The Collar MOBI º Paperback

The Collar [Reading] ➿ The Collar By Sue Sorensen – Buyprobolan50.co.uk Combining thematic analysis and stimulating close readings 'The Collar' is a wide ranging study of the many ways heroic or comic shrewd or dastardly in which Christian clergy have been represented in Combining thematic analysis and stimulating close readings 'The Collar' is a wide ranging study of the many ways heroic or comic shrewd or dastardly in which Christian clergy have been represented in literature from George Herbert and Laurence Sterne via Anthony Trollope GK Chesterton TS Eliot and Graham Greene to Susan Howatch and Robertson Davies and in film and television such as 'Pale Rider' 'The Thorn Birds' 'The Vicar of Dibley' and 'Father Ted' Since all Christians are expected to be involved in ministry of some type the assumptions of secular culture about ministers affect than just clergy Ranging across several nations particularly Britain the US and Canada denominations and centuries 'The Collar' encouragescreative and faithful responses to the challenges of Christian leadership and develops awareness of the times when leadership expectations become too extreme Using the framework of different media to make inuiries about pastoral passion frustration and fallibility Sue Sorensen's well informed sprightly and perceptive book will be helpful to anyone who enjoys evocative literature and film as well as to clergy and those interested in practical theology.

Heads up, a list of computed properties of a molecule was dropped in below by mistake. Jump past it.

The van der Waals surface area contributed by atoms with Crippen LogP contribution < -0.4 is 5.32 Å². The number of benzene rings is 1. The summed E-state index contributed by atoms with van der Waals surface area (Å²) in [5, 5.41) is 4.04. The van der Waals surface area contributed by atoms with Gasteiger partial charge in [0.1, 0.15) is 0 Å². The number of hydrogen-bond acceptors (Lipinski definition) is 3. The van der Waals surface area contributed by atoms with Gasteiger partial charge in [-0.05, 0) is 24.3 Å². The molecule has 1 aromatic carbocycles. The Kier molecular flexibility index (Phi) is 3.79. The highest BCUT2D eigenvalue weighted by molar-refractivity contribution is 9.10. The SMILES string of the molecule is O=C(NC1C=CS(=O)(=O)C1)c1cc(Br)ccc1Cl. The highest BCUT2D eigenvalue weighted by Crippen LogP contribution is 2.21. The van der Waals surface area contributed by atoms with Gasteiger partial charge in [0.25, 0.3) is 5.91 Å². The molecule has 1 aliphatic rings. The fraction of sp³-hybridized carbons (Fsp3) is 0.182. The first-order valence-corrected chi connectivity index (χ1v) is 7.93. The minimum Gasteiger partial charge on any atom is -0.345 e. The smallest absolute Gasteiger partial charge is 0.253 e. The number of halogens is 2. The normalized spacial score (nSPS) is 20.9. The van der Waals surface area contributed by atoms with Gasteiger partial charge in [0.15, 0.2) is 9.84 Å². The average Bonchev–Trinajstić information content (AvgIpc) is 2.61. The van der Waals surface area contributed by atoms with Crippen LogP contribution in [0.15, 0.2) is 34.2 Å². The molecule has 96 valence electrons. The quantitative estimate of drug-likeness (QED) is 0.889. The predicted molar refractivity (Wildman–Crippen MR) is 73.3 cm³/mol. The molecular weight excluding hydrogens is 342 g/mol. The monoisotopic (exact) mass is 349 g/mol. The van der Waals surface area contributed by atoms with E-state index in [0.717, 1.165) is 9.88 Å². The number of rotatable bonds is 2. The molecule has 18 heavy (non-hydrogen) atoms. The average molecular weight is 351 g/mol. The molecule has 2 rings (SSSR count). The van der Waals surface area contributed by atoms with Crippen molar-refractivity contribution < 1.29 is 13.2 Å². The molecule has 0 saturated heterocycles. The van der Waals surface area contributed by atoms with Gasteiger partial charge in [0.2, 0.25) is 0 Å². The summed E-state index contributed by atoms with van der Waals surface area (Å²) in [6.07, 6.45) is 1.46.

9 thoughts on “The Collar

  1. Jamie Howison Jamie Howison says:

    Sorenson has done an impressive job of surveying the way the clerical figure the collar figures in the course of some 200 years of fiction TV and film I bumped into familiar characters Graham Greene's priests for instance who always or less undo me and some I'd never known existed Peter Sellers as a priest in the 1963 film Heavens Above which was fun for a while In the end I longed for less of a broad survey and on just a few of these books or writers I have come to care about I suppose such is the way with a survey book but the downside of that was the nagging so what about the archdeacon in Charles Williams' novel War in Heaven? Why isn't he included? That's always the risk a writer takes with a survey though isn' it? How could she possibly cover it all?


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